3. Draw the same thing in a designated 'discard' mode, where the GPU pixel work is brought to negligible or none. For instance, cull the original primitive by inverting the polygon winding - that qualifies as 'none', and this is what we will do.

The time difference between (2) and (3) is then our actual GPU workload. Everything else outside of this time, are costs likely associated with the CPU's dirty job of carrying out our draw calls.

So, let's do a test run first. Let's start with a relatively dense vertex grid for our pixel rectangle, a screen overdraw factor of 1 (i.e. we cover the screen active area just once), and use a single draw call per frame. Additionally, for purity of the test, we will use a 'pass-through' shader (pass vertex coords unmodified, output a fixed color), and a frame-skip ratio of 1:255 (eglSwapBuffers vs. glFinish). So:

  • viewport of 512x512 pixels
  • viewport-spanning grid mesh (we choose indexed triangle list)

    • number of vertices: 2145
    • number of indices: 12288 (that's 4,096 triangles - two per grid cell, on a grid of 32x64)

  • elapsed time for 1000 frames, drawing ON: 6.4s
  • elapsed time for 1000 frames, drawing OFF (culling active): 4.5s
  • effective GPU pixel-munching time: 1.9s
  • effective fillrate: 137,970,526 pixels/s

Hmm.. We currently waste some precious unified-shader time in vertex jiggling. Let's knock down a bit that mesh complexity. Let's switch to a grid of 2x2 cells (8 triangles).

  • number of vertices: 9
  • number of indices: 24
  • elapsed time for 1000 frames, drawing ON: 5.43s
  • elapsed time for 1000 frames, drawing OFF (culling active): 3.81s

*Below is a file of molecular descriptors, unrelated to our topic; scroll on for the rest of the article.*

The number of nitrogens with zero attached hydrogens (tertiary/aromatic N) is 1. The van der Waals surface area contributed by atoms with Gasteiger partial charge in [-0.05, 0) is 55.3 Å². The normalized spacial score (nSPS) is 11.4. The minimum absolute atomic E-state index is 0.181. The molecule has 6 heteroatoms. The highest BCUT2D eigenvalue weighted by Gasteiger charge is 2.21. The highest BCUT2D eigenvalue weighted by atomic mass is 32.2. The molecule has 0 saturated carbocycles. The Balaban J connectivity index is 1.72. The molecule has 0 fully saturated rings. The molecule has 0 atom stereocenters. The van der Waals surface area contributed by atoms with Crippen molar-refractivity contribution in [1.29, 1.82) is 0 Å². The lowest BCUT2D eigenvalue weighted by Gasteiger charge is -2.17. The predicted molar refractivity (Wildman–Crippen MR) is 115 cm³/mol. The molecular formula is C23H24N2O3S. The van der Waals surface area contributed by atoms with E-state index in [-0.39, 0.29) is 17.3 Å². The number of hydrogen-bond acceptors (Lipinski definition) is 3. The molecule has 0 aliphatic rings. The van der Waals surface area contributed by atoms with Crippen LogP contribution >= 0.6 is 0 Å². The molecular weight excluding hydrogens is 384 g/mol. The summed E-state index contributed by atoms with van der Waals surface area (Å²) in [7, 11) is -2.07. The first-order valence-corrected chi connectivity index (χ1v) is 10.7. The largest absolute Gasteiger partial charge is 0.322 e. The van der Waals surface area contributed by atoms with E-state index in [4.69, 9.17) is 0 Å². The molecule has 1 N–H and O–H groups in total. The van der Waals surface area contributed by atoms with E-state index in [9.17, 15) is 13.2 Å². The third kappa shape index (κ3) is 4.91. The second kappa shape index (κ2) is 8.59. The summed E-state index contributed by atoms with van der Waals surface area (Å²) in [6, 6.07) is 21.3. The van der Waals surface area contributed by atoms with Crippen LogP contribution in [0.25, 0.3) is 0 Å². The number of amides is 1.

• effective GPU pixel-munching time: 1.62s
  • effective fillrate: 161,817,284 pixels/s

That's not so far from the theoretical 166 Mpix/s the iMX515 is rated at. When taking into account that timing above is app-based (through the 'time' utility) and app does some house-keeping, etc, I think we can assume our result is within a reasonable error from the theoretical maximum. Also, by now it should be clear why we chose to measure pixel workloads - because we can verify them against the specs.

So, at this stage we have a proven way to separate the GPU workload time from the time of other workloads in our drawing pipeline. So let's track down that CPU workload.

Clearly, in the case of a-few-'dumb'-pixels-worth of GPU work, the draw-call costs are not pretty - that's 1.62s of GPU work vs. 3.81s of 'non-GPU' work, or 0.425:1 in favor of the CPU. Ouch. We really need to try to increase the amount of work we pass down per draw call. The simplest way for that would be through, yep, you guessed it right - increasing the resolution. So,

  • viewport of 1024x768 pixels
  • viewport-spanning grid mesh (same indexed triangle list)

    • number of vertices: 9
    • number of indices: 24

  • elapsed time for 1000 frames, drawing ON: 14.03s